Tuesday, May 09, 2006

Carolyn Moynihan: Pope's blessing not a magic wand for Aids

Was there a more sensational headline in the Herald last week than the one announcing, "Pope may allow the use of condoms"?

Its sheer novelty eclipsed the combined antics of British politicians, the Iranian president and al Qaeda conspirator Zacarias Moussaoui.

Pope Benedict has agreed that the morality of condom use in the case of a married couple where one is infected with Aids should be studied in depth, taking into account the scientific and technical facts. The outcome is far from certain, and even if the answer is affirmative, it will not be the magic wand bringing hope to millions that the story from the Independent makes it out to be.

Underlying the paper's spin is the assumption that the Church's opposition to condoms has exposed millions of its members in developing countries to Aids. Now the heartless Church -that is, the Pope -is being "forced" to change its tune.

To drive home this point the article includes a couple of fact files. One, leads off with the number of Catholics in the world - a scary 1.3 billion - and then gives HIV/Aids numbers for the world and its main regions. "Gosh," we are meant to think, "most of these must be Catholics. After all, there's a heck of a lot of them and they are the ones who are not allowed to use condoms."

The other list is more precise. It tells us: "42 per cent of the world's Catholics live in Latin America; 60 per cent of the world's HIV population lives in Africa, which is home to 137 million Catholics; African Catholic numbers are expected to double by 2025; Lesotho is 70 per cent Catholic and 33 per cent HIV positive; Brazil, the world's largest Catholic country, has 1.3 million Aids sufferers."

Pretty damning, isn't it, until you take a second look at this grab-bag of statistics and see how little it really tells us.

Let's start with Africa, the region which suffers most from Aids. The sub-continent may be home to 137 million Catholics, but they are still less than 20 per cent of the population. For their numbers to be significant in this context they would have to have a much higher rate of Aids than other groups. Lesotho is therefore chosen to illustrate.

Lesotho is a tiny country of 1.8 million people surrounded by South Africa and, as such, in the southern Aids belt described by a senior Aids analyst for the World Bank as "the absolute epicentre" of the global epidemic. It is true that Lesotho has one of the worst epidemics with around 29 per cent of the population infected, according to UNAIDS' 2004 medium estimate (the standard I use in this article). It is also true that most people in that country are Catholic.

This is tragic and a particular cause of concern for the wider Church, but one small country does not prove anything. Swaziland, about the same size as Lesotho and also enveloped by South Africa, has a rate of 38 per cent and only 5 per cent of its population is Catholic. In Botswana, another small country, the figures are similar to Swaziland's. South Africa, with an Aids rate of 21.5 has a Catholic population of only 6 per cent. But further north, in Uganda, where 43 per cent of the population is Catholic, the rate of infection is 4 per cent.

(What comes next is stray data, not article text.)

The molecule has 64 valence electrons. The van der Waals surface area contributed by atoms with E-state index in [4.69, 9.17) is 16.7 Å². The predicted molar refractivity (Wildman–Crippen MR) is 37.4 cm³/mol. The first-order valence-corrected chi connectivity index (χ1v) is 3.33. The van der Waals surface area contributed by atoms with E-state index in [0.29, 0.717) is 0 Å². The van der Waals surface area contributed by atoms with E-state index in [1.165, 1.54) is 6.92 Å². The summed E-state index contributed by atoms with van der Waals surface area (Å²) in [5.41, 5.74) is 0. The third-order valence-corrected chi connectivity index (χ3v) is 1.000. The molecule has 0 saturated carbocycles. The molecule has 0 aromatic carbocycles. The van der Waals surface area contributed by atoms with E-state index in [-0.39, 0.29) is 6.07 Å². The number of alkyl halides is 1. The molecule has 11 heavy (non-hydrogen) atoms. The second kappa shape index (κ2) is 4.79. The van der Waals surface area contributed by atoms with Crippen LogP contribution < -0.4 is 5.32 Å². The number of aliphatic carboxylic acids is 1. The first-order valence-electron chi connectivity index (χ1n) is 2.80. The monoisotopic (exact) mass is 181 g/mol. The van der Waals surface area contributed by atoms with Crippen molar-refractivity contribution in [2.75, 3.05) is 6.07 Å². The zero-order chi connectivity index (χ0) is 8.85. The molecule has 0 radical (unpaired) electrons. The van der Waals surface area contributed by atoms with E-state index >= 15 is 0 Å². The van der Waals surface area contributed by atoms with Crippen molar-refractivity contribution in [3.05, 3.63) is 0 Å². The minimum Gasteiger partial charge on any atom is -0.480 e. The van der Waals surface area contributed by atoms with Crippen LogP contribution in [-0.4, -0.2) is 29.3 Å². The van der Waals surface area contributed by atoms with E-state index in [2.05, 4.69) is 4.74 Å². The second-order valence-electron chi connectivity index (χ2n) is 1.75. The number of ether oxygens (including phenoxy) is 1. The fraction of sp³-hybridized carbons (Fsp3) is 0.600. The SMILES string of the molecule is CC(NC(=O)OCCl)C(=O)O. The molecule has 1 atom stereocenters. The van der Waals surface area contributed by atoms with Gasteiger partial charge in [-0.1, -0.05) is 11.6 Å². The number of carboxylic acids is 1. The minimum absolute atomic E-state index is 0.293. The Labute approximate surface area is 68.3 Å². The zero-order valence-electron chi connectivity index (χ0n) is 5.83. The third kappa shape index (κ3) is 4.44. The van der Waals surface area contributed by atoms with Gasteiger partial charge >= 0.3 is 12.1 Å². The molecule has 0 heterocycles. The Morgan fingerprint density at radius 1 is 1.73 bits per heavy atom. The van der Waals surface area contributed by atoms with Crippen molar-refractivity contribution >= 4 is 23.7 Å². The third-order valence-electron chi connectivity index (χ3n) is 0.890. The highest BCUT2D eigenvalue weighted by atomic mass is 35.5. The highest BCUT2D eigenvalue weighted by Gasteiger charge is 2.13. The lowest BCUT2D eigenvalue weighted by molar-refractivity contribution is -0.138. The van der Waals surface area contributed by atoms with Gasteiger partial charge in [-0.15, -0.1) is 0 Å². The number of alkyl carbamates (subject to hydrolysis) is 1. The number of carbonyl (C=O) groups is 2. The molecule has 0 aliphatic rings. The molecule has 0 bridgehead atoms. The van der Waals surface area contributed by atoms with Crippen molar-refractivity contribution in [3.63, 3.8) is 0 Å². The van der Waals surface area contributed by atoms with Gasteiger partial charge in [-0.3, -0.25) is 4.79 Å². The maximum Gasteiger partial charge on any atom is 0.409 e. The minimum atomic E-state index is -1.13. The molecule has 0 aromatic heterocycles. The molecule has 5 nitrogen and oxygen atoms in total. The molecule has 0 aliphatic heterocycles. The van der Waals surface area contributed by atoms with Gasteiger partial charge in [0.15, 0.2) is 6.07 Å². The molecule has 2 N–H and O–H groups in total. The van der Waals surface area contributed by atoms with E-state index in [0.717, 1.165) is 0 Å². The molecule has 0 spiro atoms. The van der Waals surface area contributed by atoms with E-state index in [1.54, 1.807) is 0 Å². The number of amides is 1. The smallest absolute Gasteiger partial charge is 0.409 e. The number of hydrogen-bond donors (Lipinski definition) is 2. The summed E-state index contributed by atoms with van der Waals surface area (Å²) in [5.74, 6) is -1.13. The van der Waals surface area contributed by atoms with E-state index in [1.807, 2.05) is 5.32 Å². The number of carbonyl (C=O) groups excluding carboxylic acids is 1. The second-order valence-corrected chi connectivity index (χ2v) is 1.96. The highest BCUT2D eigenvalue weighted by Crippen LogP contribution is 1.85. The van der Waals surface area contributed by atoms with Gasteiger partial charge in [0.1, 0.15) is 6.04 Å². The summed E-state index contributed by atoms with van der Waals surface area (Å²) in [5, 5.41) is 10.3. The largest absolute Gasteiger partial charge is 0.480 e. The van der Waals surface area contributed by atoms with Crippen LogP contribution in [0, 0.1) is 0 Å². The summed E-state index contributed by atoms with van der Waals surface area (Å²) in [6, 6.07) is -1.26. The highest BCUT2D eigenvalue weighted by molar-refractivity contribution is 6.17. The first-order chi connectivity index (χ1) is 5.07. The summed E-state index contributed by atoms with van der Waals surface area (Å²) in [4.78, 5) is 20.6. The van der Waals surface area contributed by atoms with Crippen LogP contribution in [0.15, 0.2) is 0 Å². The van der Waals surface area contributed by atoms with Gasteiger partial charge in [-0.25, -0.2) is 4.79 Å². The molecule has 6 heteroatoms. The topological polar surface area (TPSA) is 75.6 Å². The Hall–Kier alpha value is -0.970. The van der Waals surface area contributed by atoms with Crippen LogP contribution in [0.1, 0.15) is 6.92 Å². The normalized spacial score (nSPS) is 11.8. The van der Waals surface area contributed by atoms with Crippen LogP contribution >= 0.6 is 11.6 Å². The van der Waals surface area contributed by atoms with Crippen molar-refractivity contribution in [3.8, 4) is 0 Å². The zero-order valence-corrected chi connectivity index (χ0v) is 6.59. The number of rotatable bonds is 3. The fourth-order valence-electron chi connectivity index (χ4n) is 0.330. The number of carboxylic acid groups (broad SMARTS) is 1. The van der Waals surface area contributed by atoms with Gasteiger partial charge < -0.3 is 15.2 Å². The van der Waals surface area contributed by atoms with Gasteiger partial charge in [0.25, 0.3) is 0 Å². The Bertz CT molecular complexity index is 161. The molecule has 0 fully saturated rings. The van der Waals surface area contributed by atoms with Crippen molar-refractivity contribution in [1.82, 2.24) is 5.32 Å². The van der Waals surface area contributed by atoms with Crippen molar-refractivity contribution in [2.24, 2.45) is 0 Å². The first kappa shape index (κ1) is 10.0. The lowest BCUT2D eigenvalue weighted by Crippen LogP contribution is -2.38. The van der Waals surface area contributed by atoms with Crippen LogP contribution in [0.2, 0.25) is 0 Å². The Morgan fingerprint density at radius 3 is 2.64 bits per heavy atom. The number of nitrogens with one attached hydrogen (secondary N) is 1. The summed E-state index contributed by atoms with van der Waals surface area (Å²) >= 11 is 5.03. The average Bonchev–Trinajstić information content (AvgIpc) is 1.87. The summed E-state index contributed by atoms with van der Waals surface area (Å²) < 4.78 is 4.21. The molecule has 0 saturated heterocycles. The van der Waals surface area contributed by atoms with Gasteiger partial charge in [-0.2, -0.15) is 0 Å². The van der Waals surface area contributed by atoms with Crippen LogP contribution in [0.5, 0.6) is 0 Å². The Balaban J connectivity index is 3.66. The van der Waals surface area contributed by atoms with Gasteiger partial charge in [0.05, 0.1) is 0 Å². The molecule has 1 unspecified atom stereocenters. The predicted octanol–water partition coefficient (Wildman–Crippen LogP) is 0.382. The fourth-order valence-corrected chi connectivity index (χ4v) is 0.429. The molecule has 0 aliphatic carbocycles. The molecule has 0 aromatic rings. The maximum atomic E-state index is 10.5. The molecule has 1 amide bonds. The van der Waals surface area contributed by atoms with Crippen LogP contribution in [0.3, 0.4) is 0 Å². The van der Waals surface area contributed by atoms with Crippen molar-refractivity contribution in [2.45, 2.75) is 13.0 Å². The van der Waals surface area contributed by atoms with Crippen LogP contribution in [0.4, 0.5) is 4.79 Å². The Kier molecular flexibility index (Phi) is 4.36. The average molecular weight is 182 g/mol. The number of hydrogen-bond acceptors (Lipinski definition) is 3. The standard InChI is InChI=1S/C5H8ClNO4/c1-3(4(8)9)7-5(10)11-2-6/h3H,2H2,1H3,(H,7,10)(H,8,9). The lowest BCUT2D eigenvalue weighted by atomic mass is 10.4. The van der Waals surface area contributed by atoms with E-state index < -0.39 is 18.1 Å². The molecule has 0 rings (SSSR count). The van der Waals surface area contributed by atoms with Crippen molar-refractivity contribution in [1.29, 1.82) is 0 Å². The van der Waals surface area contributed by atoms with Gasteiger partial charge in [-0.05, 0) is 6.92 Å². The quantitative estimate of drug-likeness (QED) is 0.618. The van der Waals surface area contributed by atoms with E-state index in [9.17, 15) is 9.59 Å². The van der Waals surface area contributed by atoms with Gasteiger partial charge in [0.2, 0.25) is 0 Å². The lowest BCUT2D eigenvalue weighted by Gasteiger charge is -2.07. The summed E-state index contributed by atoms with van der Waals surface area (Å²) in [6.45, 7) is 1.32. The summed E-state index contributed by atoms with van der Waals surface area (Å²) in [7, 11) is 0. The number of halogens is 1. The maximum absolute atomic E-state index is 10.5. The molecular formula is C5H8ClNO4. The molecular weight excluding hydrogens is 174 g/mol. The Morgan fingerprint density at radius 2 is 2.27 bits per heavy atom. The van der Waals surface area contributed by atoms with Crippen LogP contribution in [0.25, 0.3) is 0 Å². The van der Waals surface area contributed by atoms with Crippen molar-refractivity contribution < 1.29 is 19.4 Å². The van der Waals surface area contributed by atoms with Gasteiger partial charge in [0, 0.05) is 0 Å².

Given this broader pattern, if the number of Catholics in Africa "doubles" by 2025 and the number of other Africans does not, the result might be lower rather than higher Aids prevalence.

What about Brazil? According to the Independent, the country has 1.3 million Aids sufferers. The UNAIDS figure, however, is 660,000. It is still an alarming number and a special challenge for the Church given that 80 per cent of Brazil's 184 million people are Catholic. Even so, the Aids infection rate is 0.7 per cent. Remember, it's a big country still struggling with problems of development.

But the litmus test of the proposition "Catholic population = Aids" has to be the Philippines. There, Catholicism is lived to a degree hardly seen elsewhere in the world and people really do listen to the Pope. But it is precisely in this struggling but gutsy country of 86 million people that the equation falls down: 0.1 per cent of the population is infected.

So what difference could the present exercise at the Vatican make? As the liberal press never tires of telling us, large numbers of Catholics around the world do not listen to the Pope on matters of sexual morality.

This raises a pertinent question. If Catholics do not listen to the Pope when he says not to use contraception, will they suddenly obey him if he says they are morally obliged to use a condom if there is a risk of infecting their spouse with Aids?

The Pope's critics want us to believe that those benighted dark-skinned Catholics in Africa are so devout that if they have sex outside of marriage, dally with prostitutes or take a third wife, they will piously refrain from using condoms because the Great White Father told them not to. But if he tells them the opposite they will trudge 20 miles for a packet of condoms before they do any of those things.

Patronising, isn't it? And silly. The people suffering from Aids need better thinkers and advocates than those who are hung up about the Pope and Catholic sexual morality.

* Carolyn Moynihan is an Auckland writer.


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